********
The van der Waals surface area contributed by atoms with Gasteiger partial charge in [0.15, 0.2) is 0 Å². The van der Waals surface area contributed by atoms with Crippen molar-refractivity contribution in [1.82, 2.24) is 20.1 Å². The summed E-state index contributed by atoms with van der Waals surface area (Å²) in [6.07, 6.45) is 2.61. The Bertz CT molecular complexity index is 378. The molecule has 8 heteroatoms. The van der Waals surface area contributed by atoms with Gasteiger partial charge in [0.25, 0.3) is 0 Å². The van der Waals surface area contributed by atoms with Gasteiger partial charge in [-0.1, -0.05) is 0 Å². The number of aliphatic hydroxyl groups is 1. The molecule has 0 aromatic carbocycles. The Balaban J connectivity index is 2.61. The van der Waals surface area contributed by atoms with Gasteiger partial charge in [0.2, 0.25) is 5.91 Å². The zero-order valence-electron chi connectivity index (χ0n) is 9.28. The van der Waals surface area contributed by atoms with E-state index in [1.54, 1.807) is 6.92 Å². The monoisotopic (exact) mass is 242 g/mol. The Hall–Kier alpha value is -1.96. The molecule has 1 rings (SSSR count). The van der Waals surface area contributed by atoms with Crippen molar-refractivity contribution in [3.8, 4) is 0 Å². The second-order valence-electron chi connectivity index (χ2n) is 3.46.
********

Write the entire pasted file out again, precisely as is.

The van der Waals surface area contributed by atoms with Gasteiger partial charge in [0.15, 0.2) is 0 Å². The van der Waals surface area contributed by atoms with Crippen molar-refractivity contribution in [1.82, 2.24) is 20.1 Å². The summed E-state index contributed by atoms with van der Waals surface area (Å²) in [6.07, 6.45) is 2.61. The Bertz CT molecular complexity index is 378. The molecule has 8 heteroatoms. The van der Waals surface area contributed by atoms with Gasteiger partial charge in [0.25, 0.3) is 0 Å². The van der Waals surface area contributed by atoms with Gasteiger partial charge in [-0.1, -0.05) is 0 Å². The number of aliphatic hydroxyl groups is 1. The molecule has 0 aromatic carbocycles. The Balaban J connectivity index is 2.61. The van der Waals surface area contributed by atoms with Gasteiger partial charge in [0.2, 0.25) is 5.91 Å². The zero-order valence-electron chi connectivity index (χ0n) is 9.28. The van der Waals surface area contributed by atoms with E-state index in [1.54, 1.807) is 6.92 Å². The monoisotopic (exact) mass is 242 g/mol. The Hall–Kier alpha value is -1.96. The molecule has 1 rings (SSSR count). The van der Waals surface area contributed by atoms with Crippen molar-refractivity contribution in [3.8, 4) is 0 Å². The second-order valence-electron chi connectivity index (χ2n) is 3.46.